Village Fair returns to entertain for 28th year
Whether you’re interested in ethnic culture and food, like hearing some rock or bluegrass music or just crave a Philly cheesesteak, the 28th Annual Village Fair has it all.
This year’s fair, on Sunday Aug. 11 at the Prairie Village Museum, features the sounds of fan favorite rockers Selective Memory, the Arctic cultural tour of Stina Fagertun and Catrine Pederson and a cornucopia of other tastes, sounds and sites.
The day will start with a pancake breakfast and an all-faiths service in the museum’s Zion Lutheran Church at 9:15 a.m.
Each of the three featured acts take the stage twice from 11:45 a.m. to 6 p.m., when the fair concludes.
In between, there will be a number of pioneer demonstrations and children’s activities.
“The Village Fair is a great family event because the music and activities appeal to all ages and because its held in such a charming location,” Prairie Village Museum executive director Cathy Jelsing said. “From tiny tots to great grandparents, everyone seems to enjoy spending time at the museum.”
Selective Memory has strong ties to Rugby. Formed out of the ashes of the band The Wonders of Confusion, the group features Terry Brenno, Kurt Eylands, Colleen Jelsing and brothers Carl and Brian Weimer.
The band, which features rock from artists like The Beatles and Jimi Hendrix, will also feature Twin Cities guitarist and Garrison native Jan Stroup.
Also featured is string band The Roughriders, playing everything from traditional bluegrass to country and original tunes.
“I think what people look forward to most is the musical entertainment,” Jelsing said. “It’s so much fun to hear music played outdoors on open stages. However, I’ve also heard people say they enjoy ‘eating their way’ around the village.”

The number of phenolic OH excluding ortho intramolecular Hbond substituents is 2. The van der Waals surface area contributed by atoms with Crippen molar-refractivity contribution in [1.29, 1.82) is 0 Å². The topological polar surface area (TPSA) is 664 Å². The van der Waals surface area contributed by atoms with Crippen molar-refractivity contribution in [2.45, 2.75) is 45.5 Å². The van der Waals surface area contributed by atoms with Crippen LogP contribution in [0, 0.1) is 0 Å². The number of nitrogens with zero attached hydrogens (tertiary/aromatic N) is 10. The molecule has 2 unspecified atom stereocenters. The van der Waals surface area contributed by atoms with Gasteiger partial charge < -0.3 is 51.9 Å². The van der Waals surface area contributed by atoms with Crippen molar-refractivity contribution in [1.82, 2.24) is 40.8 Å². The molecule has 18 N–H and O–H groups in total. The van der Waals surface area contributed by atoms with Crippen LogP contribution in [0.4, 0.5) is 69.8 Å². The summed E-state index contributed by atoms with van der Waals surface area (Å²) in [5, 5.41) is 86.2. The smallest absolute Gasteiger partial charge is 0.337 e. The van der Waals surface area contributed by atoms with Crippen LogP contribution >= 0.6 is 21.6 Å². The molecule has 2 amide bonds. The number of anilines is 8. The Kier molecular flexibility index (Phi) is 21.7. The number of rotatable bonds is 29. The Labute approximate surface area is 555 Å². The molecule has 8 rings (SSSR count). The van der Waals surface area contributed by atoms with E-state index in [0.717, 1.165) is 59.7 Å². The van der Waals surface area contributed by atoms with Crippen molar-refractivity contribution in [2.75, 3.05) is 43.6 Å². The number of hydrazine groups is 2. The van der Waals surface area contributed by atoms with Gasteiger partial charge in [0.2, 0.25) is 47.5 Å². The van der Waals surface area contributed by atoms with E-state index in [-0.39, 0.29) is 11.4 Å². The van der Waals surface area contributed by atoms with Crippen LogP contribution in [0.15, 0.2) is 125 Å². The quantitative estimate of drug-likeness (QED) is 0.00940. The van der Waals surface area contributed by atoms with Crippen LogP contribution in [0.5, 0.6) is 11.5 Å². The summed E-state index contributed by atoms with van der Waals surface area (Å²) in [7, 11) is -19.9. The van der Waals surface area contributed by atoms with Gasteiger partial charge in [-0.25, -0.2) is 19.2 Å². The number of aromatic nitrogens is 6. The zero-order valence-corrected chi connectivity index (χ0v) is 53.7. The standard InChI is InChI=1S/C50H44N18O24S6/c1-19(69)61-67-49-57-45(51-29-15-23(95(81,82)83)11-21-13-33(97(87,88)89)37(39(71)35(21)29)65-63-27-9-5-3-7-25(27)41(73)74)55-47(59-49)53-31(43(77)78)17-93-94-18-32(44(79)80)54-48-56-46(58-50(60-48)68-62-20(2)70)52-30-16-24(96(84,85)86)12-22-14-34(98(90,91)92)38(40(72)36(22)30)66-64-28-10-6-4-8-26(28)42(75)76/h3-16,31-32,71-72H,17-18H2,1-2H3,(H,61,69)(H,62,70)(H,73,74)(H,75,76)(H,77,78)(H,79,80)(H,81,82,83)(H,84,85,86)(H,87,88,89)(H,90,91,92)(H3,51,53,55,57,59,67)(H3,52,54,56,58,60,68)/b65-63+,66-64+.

The food will be both interesting and plentiful at the fair, with standards like burgers and cheesesteaks available as well as ethnic fare like German potato salad and Norwegian specialties rommegrot and lefse.
The crowd will get a healthy dose of Norwegian culture from Stina and Catrine, award-winning Arctic storytellers.
The Village Fair is a fundraiser for the museum, but Jelsing said she tries to provide good entertainment at a low cost.
“The Village Fair does generate some income for the museum, but it’s not the big moneymaker some might expect,” she said. “It’s an expensive event to produce and we strive to keep the gate admission affordable for all. What profits remain after we pay our bills goes to general operating support.”
Admission is $7 for adults, $6 for college students and seniors and $3 for kids ages 7-17. Although some seating is available, those who attend are asked to bring their own lawn chairs.
Jelsing said the fair couldn’t happen without grants and donations from a number of businesses and organizations.
Supporters of this year’s fair include the North Dakota Council on the Arts, Iberdrola Renewables, Thrivent Financial for Lutherans, Rugby Community Endowment Fund, Pierce County Endowment Fund, Rugby Eagles Aerie #3834, the Rugby Convention & Visitors Bureau, Shopko Foundation, and members of the Geographical Center Historical Society.
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